Remembering 9-11 and My Mom

This time of year was always tough for me. September 10th is my mom’s birthday. A mom I lost to cancer when she was only 54. I was 22. It was a time in our lives we should have been celebrating. I had just graduated college and was on my way to law school. My mom had planned on trying to fulfill her dream of becoming a lawyer and joining me there somehow in the next year or so.

My sister was entering her final year of school and my mom was so close to seeing her dream of having both her daughters get college degrees. Education was a big thing with my mom.

So was the American Dream. My boss, who knew my mother quite well, used to kid me that my mom was more American than most Americans. He was right.

My mom understood the gift she had been given by being able to come to this country. She struggled hard to bring my sister, grandparents, and me here. It wasn’t an easy journey, but my mother never stopped believing in her dreams.

I guess that’s what makes September 11 so hard for me in many ways. On a personal level, seeing it happen before my eyes is something that I will never forget.

On a much bigger scale, the events of 9-11 attacked something as dear to me as my mother and my family.


I am my mother’s daughter in so many ways. More American than most Americans some might say. But then again, America has shaped so much of who I am. What I am.

I am the American Dream. I’ve lived it. I believe in it.

My mother always told me that any dream was achievable so long as I was willing to work hard for it.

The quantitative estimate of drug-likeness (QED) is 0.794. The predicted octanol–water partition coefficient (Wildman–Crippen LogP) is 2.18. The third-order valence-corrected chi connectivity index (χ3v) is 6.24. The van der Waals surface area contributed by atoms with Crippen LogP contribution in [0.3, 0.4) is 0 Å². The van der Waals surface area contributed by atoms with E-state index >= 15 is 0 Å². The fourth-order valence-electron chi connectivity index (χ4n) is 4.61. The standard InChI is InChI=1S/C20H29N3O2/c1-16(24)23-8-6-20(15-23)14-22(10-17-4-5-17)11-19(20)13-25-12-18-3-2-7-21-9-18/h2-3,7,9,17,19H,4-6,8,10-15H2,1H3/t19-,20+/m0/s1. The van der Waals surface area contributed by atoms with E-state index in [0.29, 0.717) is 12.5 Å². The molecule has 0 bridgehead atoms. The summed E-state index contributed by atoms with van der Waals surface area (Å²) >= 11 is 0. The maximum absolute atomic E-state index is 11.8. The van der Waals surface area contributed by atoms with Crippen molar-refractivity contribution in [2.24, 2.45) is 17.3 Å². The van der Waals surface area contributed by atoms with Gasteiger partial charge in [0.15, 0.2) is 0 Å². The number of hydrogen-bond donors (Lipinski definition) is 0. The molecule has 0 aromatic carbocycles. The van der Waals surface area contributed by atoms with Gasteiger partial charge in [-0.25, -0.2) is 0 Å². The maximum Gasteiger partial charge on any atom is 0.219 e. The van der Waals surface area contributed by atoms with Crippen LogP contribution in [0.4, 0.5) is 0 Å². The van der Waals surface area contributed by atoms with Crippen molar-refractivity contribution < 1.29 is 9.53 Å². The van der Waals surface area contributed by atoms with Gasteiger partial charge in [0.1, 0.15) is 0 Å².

I still believe that. It may not be easy at times. It hasn’t been easy at times, but yet I still believe because to lose that dream is to lose America.

That’s something I refuse to do.

So on this day, reflect on what America means to you. Reflect on what it meant to the people in those Towers, many from other countries eager to be here. Remember those who sacrificed so much to try and save others, from the civilians in the Towers to our brave firefighters, police and first responders. Remember the heroes on Flight 93 who gave all to save others and our men and women in the Pentagon.

Remember those who sacrifice in other ways to keep us free, namely our military men, women, and their families.

Don’t lose sight of all that America has offered to so many and what it can still offer if you believe in its basic promise: Work hard and your dreams can come true.

Remember and never forget.

5 thoughts on “Remembering 9-11 and My Mom”

  1. My heart goes out to you Caridad. We lost my Dad-in-law a couple of weeks after 9-11 from leukemia and September had already been a very bad month, finding out he didn’t have much time left. My two nephews worked in the Towers but luckily one was late for work and one was out of town; my sister was having a fit trying to locate her two sons, phones were down or not being answered. It was a bad day.

    We will remember!

  2. I hate cancer. It took my dear husband and so many of my family.I lost my baby sister to cancer in Jan of this year, my very dear friend last month and so many more. I will always remember that awful day in Sept. 11 years ago today. May God’s love give comfort to those left behind to grieve. God Bless us all.

  3. Beautiful post. Thanks for sharing a part of you! I lost my MIL (who was like my mother!) a year ago next month to cancer. Darn cancer.

    My prayers are with those who are dealing with September 11th losses. Even though it was so long ago, it is still very raw.

    Take care, my friend!!

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